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To solve our energy crises interdisciplinary engineering becomes critical Quintus Potgieter

Future generations will judge us for not taking the necessary precautions to offset the effects of climate change on our world. The blame will inevitably involve our reticence to cut down on fossil fuels. In reality, however, the task is massive and will rely on science, technology, engineering and government all committing to solving the problem.

Mark Lynas, a British journalist and environmentalist, has been issuing warnings since 2007. He explains what will happen to the world if the earth continues to warm, Six Degrees: Our Future on a Hotter Planet.

In one chapter he writes about the Palmer Drought Severity Index — a computerized forecast run by the Hadley Centre at Britain's Meteorological Office. This computer model calculates the likelihood of drought in the century to come. In 2007 he wrote the following:

"The results were deeply troubling. The incidence of moderate drought doubled by 2100 — but worst of all, the figure for extreme drought (currently 3 percent of the planet's land surface) rose to 30 percent. In essence, a third of the land surface of the globe would be largely devoid of fresh water and therefore no longer habitable to humans."

This prediction is based on global warming of higher than one degree. And according to a recent study published in the Nature Journal, the Panel on Climate Change (IPCC) believes that by 2100 the temperature will rise by 2 to 4.9 degrees Celsius.

Adrian Raftery, the author of the study, said:

"The likely range of global temperature increase is 2.0-4.9 (degrees Celsius) and our median forecast is 3.2 Celsius. Our model is based on data which already show the effect of existing emission mitigation policies. Achieving the goal of less than 1.5 C warming will require carbon intensity to decline much faster than in the recent past."

Importance of education and teamwork

Experts believe that if engineering disciplines come together to figure out a path forward, the looming water and energy crises can be solved. However, with universities still catering to individual subjects, a shake-up in education needs to occur.

This, according to a study entitled, Adapting to Engineering Education Vision 2020, published by the Multidisciplinary Digital Publishing Institute.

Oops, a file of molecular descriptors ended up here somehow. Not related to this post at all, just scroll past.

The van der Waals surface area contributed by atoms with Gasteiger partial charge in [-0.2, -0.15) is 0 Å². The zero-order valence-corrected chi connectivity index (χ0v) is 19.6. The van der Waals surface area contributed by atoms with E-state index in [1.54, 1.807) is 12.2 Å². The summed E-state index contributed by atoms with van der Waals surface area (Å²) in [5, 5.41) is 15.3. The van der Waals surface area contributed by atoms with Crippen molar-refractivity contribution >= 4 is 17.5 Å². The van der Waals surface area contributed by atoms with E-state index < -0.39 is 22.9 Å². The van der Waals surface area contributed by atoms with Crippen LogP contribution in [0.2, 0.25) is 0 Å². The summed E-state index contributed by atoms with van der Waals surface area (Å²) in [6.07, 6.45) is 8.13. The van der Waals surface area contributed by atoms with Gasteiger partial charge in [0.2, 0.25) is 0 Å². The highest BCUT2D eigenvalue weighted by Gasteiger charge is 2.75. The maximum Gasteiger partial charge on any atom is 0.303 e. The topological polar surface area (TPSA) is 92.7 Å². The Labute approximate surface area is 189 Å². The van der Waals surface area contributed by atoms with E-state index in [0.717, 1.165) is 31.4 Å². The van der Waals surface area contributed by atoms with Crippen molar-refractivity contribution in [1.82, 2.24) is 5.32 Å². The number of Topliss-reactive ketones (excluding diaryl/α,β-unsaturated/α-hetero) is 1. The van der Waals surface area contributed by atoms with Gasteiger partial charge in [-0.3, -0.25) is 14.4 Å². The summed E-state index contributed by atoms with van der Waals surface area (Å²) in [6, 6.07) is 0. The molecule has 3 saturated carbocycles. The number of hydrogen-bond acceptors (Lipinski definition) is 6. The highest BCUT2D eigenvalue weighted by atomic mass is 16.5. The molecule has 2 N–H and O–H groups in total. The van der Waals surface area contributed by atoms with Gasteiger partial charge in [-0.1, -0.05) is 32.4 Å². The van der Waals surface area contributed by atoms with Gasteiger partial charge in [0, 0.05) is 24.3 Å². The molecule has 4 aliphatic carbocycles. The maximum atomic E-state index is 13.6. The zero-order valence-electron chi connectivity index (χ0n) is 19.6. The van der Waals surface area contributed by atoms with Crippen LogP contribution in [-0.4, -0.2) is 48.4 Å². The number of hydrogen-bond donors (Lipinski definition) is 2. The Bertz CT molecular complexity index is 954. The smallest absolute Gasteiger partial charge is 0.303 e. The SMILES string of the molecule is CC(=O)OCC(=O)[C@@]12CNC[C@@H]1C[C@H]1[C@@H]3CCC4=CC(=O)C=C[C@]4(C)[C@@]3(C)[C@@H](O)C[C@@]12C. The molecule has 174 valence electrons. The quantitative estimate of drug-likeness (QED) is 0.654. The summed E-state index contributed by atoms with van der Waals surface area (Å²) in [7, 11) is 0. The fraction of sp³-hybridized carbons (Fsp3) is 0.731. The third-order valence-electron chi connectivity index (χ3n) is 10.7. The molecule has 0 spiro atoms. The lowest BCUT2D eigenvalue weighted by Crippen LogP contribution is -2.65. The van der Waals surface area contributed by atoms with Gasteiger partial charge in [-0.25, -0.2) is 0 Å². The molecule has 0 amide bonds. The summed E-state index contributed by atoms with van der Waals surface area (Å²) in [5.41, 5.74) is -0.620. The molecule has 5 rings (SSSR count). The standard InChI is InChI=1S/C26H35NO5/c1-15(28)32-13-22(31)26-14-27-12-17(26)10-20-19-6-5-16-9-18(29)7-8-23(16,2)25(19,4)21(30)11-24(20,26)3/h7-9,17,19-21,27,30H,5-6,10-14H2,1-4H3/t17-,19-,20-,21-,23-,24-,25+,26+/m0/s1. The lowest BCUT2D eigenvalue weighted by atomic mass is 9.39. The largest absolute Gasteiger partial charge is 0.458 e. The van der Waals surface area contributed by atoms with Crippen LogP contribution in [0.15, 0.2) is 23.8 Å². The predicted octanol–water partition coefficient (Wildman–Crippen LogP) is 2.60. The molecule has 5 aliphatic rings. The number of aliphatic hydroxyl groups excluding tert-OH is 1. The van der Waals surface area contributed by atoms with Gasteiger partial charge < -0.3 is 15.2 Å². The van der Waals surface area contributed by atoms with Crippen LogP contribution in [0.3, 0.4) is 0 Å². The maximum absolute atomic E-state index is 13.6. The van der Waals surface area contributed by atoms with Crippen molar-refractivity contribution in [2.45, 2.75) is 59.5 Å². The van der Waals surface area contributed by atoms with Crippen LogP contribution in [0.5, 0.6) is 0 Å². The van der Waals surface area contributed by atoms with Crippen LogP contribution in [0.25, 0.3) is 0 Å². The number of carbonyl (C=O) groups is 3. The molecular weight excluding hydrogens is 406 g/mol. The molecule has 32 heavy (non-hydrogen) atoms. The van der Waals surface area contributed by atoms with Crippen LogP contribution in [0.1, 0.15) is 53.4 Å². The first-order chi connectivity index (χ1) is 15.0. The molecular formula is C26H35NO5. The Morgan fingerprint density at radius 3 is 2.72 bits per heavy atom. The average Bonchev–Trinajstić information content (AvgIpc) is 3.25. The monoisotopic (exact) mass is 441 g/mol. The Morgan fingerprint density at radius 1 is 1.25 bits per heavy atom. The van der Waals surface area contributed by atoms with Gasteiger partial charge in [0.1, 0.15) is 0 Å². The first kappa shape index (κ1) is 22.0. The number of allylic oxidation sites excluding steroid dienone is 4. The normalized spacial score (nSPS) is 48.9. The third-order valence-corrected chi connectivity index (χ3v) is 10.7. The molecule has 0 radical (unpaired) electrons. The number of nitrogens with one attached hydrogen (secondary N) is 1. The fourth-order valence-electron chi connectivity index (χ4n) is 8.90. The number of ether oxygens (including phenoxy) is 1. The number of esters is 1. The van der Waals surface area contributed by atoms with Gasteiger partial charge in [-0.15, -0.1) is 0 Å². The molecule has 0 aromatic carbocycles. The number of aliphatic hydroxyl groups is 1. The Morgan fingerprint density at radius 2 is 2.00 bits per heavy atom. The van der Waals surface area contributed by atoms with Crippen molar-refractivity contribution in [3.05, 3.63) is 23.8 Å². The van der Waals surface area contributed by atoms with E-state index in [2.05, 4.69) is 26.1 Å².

The authors say that in many countries universities have pursued curricula that teach students ‘soft skills' instead of the ‘professional skills' required for engineers. And yet the world needs competent engineers if they are to solve existing and growing crises.

Technological advancement is making it easier for humans to solve the world's most pressing issues. With the right education people will be well placed to manipulate these new technologies to create positive outcomes.

The authors of the report write:

“It is not possible without putting the emerging bio, nano, and info technologies together in power and energy research laboratories under interdisciplinary and trans-disciplinary approaches. Electrical engineers badly need the supportive hand of energy scientists and technologies to overcome global power, energy, food, and water crises. Engineers and scientists often find it difficult to tolerate each other and usually end up with duplicate resources without presentable output which requires motivation to develop teamwork spirit to succeed.”

The authors believe students who have an affinity for energy in chemistry subjects will eventually work in new fuel cells or solar cells. This would provide a great opportunity for engineers and scientists to work together. They say that scientists and engineers are stuck in ‘discipline defense politics' and are squandering this chance to collaborate.

Interdisciplinary curricula within degree programs are helping to equip students to tackle current world problems. The authors of the study point out that an updated engineering curriculum might see the following modules present in the coursework: renewable energy, molecular electronics, polymer solar cells, solar paints, and photochemistry.

The authors conclude:

“Future energy supply to society is a big challenge that individual disciplines cannot harness alone without developing a spirit of interdisciplinary research and development. Keeping in view world energy sources and global power needs, we must readjust our energy wasting attitudes and prepare our generation to cope with future power and energy crisis.”

Works Cited

Raftery, Adrian E., et al. “Less than 2 °C Warming by 2100 Unlikely.” Nature News, Nature Publishing Group, 31 July 2017,

“Six Degrees by Mark Lynas.” Goodreads, Goodreads,

Yasmin, Musarat, et al. “Adapting to Engineering Education Vision 2020.” Proceedings, vol. 2, no. 21, 2018, p. 1365., doi:10.3390/proceedings2211365.

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